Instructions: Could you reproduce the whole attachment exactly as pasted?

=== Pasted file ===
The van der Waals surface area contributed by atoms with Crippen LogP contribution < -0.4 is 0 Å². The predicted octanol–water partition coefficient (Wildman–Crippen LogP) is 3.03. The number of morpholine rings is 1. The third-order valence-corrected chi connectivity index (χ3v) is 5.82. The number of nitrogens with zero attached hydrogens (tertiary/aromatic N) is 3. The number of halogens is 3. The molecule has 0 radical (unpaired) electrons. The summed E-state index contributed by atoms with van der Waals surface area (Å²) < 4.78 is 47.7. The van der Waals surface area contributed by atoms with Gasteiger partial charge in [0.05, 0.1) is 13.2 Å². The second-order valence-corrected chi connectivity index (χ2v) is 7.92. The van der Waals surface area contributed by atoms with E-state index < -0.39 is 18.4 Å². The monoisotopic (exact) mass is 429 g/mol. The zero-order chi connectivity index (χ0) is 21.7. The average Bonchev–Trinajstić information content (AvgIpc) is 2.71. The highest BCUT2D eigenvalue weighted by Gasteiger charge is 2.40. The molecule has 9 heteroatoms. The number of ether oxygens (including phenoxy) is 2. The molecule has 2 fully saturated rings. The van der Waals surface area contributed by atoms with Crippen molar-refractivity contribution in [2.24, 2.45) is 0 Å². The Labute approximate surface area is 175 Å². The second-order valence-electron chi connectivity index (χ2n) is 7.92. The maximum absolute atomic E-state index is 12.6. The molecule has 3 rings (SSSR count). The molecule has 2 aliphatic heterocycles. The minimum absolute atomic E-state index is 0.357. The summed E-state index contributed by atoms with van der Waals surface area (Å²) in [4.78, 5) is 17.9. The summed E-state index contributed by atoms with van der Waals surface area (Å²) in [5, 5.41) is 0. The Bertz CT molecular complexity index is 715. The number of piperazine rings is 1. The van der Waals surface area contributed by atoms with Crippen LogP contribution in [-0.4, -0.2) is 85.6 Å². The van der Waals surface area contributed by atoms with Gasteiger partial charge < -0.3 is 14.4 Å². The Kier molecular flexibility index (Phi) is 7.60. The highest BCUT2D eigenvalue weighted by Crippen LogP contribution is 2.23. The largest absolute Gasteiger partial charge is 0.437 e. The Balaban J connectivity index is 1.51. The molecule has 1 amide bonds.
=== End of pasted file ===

The van der Waals surface area contributed by atoms with Crippen LogP contribution < -0.4 is 0 Å². The predicted octanol–water partition coefficient (Wildman–Crippen LogP) is 3.03. The number of morpholine rings is 1. The third-order valence-corrected chi connectivity index (χ3v) is 5.82. The number of nitrogens with zero attached hydrogens (tertiary/aromatic N) is 3. The number of halogens is 3. The molecule has 0 radical (unpaired) electrons. The summed E-state index contributed by atoms with van der Waals surface area (Å²) < 4.78 is 47.7. The van der Waals surface area contributed by atoms with Gasteiger partial charge in [0.05, 0.1) is 13.2 Å². The second-order valence-corrected chi connectivity index (χ2v) is 7.92. The van der Waals surface area contributed by atoms with E-state index < -0.39 is 18.4 Å². The monoisotopic (exact) mass is 429 g/mol. The zero-order chi connectivity index (χ0) is 21.7. The average Bonchev–Trinajstić information content (AvgIpc) is 2.71. The highest BCUT2D eigenvalue weighted by Gasteiger charge is 2.40. The molecule has 9 heteroatoms. The number of ether oxygens (including phenoxy) is 2. The molecule has 2 fully saturated rings. The van der Waals surface area contributed by atoms with Crippen molar-refractivity contribution in [2.24, 2.45) is 0 Å². The Labute approximate surface area is 175 Å². The second-order valence-electron chi connectivity index (χ2n) is 7.92. The maximum absolute atomic E-state index is 12.6. The molecule has 3 rings (SSSR count). The molecule has 2 aliphatic heterocycles. The minimum absolute atomic E-state index is 0.357. The summed E-state index contributed by atoms with van der Waals surface area (Å²) in [4.78, 5) is 17.9. The summed E-state index contributed by atoms with van der Waals surface area (Å²) in [5, 5.41) is 0. The Bertz CT molecular complexity index is 715. The number of piperazine rings is 1. The van der Waals surface area contributed by atoms with Crippen LogP contribution in [-0.4, -0.2) is 85.6 Å². The van der Waals surface area contributed by atoms with Gasteiger partial charge < -0.3 is 14.4 Å². The Kier molecular flexibility index (Phi) is 7.60. The highest BCUT2D eigenvalue weighted by Crippen LogP contribution is 2.23. The largest absolute Gasteiger partial charge is 0.437 e. The Balaban J connectivity index is 1.51. The molecule has 1 amide bonds.